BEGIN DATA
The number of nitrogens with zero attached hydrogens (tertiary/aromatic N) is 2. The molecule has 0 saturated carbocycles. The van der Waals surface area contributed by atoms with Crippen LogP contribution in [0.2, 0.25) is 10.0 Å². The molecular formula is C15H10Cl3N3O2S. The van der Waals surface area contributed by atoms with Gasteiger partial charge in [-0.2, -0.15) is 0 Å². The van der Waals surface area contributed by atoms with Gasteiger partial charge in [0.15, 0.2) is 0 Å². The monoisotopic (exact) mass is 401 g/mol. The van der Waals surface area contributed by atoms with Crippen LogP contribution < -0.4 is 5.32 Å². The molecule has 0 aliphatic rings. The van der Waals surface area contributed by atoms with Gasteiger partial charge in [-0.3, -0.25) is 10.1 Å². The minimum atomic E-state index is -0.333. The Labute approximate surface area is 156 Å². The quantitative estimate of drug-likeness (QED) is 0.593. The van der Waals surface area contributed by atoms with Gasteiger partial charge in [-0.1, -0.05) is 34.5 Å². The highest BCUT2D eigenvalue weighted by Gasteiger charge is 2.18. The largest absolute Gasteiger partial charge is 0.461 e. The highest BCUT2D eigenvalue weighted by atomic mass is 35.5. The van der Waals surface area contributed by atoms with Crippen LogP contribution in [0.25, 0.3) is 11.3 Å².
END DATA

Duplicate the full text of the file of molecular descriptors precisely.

The number of nitrogens with zero attached hydrogens (tertiary/aromatic N) is 2. The molecule has 0 saturated carbocycles. The van der Waals surface area contributed by atoms with Crippen LogP contribution in [0.2, 0.25) is 10.0 Å². The molecular formula is C15H10Cl3N3O2S. The van der Waals surface area contributed by atoms with Gasteiger partial charge in [-0.2, -0.15) is 0 Å². The van der Waals surface area contributed by atoms with Gasteiger partial charge in [0.15, 0.2) is 0 Å². The monoisotopic (exact) mass is 401 g/mol. The van der Waals surface area contributed by atoms with Crippen LogP contribution < -0.4 is 5.32 Å². The molecule has 0 aliphatic rings. The van der Waals surface area contributed by atoms with Gasteiger partial charge in [-0.3, -0.25) is 10.1 Å². The minimum atomic E-state index is -0.333. The Labute approximate surface area is 156 Å². The quantitative estimate of drug-likeness (QED) is 0.593. The van der Waals surface area contributed by atoms with Gasteiger partial charge in [-0.1, -0.05) is 34.5 Å². The highest BCUT2D eigenvalue weighted by Gasteiger charge is 2.18. The largest absolute Gasteiger partial charge is 0.461 e. The highest BCUT2D eigenvalue weighted by atomic mass is 35.5. The van der Waals surface area contributed by atoms with Crippen LogP contribution in [0.25, 0.3) is 11.3 Å².